Our Best Primitive Weapon Public Hunts
October 04, 2010
If you bowhunt or are a blackpowder enthusiast, these public-land hunts represent more than just time in the woods: They're great places to get a deer. (September 2009)
The Volunteer State has nearly 100 wildlife management areas (WMAs), so it's a safe bet that you live within easy driving distance of more than one or two that offer some decent, and possibly downright good, deer hunting.
Let's take a look at some viable primitive-weapon public-hunting options all away across the state from a mixture of open hunts to draw hunts. If you've been drawn for a quota WMA hunt this year, this look should offer some help; if you haven't, we'll look at some non-draw primitive weapon options as well.
It's definitely time to weigh your primitive options for Tennessee whitetails. If you bowhunt or are a blackpowder enthusiast, these seasons give you more hunting time in the deer woods. Taking a buck with a bow is a challenge, and even killing a doe is rewarding to anyone with a couple of favorite venison recipes. And the challenge of harvesting either with a muzzleloader is often as rewarding.
We'll take a look at some notable public-land hunts, starting from Region I in the western part of the state and working our way east. Regardless of where you live in the Volunteer State, there is a WMA nearby, and almost all of them feature some type of primitive weapon hunting.
There's no doubt in anyone's mind this is the best public bowhunt for trophy whitetails in the state -- maybe even in the country. It takes years of patience and years of building up priority without getting drawn to get one of the coveted spots at Presidents Island. Even with the slim odds, there are thousands of hunters who put in each season for this opportunity to harvest a big buck.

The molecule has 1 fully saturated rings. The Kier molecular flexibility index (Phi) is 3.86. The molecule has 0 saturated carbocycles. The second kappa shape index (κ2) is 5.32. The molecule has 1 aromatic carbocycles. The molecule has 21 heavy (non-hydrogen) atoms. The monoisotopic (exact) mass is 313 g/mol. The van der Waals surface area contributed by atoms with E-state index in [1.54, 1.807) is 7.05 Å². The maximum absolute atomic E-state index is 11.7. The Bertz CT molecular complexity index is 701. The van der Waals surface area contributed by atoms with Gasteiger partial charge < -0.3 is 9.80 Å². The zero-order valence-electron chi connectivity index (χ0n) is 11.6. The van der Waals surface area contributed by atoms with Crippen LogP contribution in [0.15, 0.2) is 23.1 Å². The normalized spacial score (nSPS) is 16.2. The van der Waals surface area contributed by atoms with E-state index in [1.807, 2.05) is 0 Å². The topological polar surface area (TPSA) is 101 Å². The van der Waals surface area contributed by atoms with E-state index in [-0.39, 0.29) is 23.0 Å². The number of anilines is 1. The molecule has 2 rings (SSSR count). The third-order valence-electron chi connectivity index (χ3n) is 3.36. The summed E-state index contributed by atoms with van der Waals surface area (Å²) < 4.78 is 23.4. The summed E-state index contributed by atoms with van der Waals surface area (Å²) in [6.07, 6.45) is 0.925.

You just can't overlook mentioning the state's top trophy destination and most highly sought big-deer draw hunt. Presidents Island WMA only produces a handful of bucks with 9 and 10 points each season and few more with 11 or more points harvested to boot, but they are all world-class takings.
Presidents Island is obviously the top bowhunt around. What specifically makes it that way is the deer found there. They have absolute protection, and the soils are rich, which grow big antlers. The island is off-limits to everybody but the farmers that farm it.
The first bowhunt usually happens the third weekend in October with a quota of 100 hunters. On this first three-day hunt, participants are allowed two deer, but the harvest is limited to antlerless deer or spike bucks. The second three-day hunt occurs the next weekend and features the same quota and limits. The last three-day archery hunt is held the first weekend of December with a 50-hunter quota on the main WMA and an additional 30-hunter quota on the Ensley Unit.
This final hunt, which is the trophy hunt for the year, allows hunters to harvest one deer of either sex on the main unit, but bucks must have at least 9 antler points, and the points must be 1 inch or longer. Hunters drawn for the Ensley Unit can harvest one deer, buck only. Access to the Ensley Unit is permitted from Shelby Drive only. Scout days for the hunts occur one day before the hunt.
There's plenty of primitive weapon hunting to be done at two renowned federal land opportunities in Tennessee: Land Between The Lakes (LBL) and Fort Campbell's military installation.